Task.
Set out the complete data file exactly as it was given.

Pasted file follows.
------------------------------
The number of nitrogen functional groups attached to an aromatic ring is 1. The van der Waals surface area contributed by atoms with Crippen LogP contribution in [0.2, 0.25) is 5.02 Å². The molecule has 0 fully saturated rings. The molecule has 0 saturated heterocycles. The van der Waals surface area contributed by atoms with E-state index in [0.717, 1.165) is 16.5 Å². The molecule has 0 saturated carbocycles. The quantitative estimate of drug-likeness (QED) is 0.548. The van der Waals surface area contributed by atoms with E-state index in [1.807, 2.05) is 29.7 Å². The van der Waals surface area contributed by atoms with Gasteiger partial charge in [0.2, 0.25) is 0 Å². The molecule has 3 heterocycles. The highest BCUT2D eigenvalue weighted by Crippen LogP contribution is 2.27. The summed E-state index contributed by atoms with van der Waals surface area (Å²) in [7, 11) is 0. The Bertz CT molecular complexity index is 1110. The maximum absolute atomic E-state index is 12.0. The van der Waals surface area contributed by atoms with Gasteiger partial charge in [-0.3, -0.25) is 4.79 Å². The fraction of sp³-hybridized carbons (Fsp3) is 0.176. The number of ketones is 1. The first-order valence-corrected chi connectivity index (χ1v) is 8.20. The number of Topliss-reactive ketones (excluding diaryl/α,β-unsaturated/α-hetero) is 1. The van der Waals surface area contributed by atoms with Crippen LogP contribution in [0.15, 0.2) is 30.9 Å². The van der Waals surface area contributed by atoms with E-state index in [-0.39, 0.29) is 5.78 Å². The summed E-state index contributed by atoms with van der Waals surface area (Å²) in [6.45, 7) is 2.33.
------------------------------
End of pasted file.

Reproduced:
The number of nitrogen functional groups attached to an aromatic ring is 1. The van der Waals surface area contributed by atoms with Crippen LogP contribution in [0.2, 0.25) is 5.02 Å². The molecule has 0 fully saturated rings. The molecule has 0 saturated heterocycles. The van der Waals surface area contributed by atoms with E-state index in [0.717, 1.165) is 16.5 Å². The molecule has 0 saturated carbocycles. The quantitative estimate of drug-likeness (QED) is 0.548. The van der Waals surface area contributed by atoms with E-state index in [1.807, 2.05) is 29.7 Å². The van der Waals surface area contributed by atoms with Gasteiger partial charge in [0.2, 0.25) is 0 Å². The molecule has 3 heterocycles. The highest BCUT2D eigenvalue weighted by Crippen LogP contribution is 2.27. The summed E-state index contributed by atoms with van der Waals surface area (Å²) in [7, 11) is 0. The Bertz CT molecular complexity index is 1110. The maximum absolute atomic E-state index is 12.0. The van der Waals surface area contributed by atoms with Gasteiger partial charge in [-0.3, -0.25) is 4.79 Å². The fraction of sp³-hybridized carbons (Fsp3) is 0.176. The number of ketones is 1. The first-order valence-corrected chi connectivity index (χ1v) is 8.20. The number of Topliss-reactive ketones (excluding diaryl/α,β-unsaturated/α-hetero) is 1. The van der Waals surface area contributed by atoms with Crippen LogP contribution in [0.15, 0.2) is 30.9 Å². The van der Waals surface area contributed by atoms with E-state index in [-0.39, 0.29) is 5.78 Å². The summed E-state index contributed by atoms with van der Waals surface area (Å²) in [6.45, 7) is 2.33.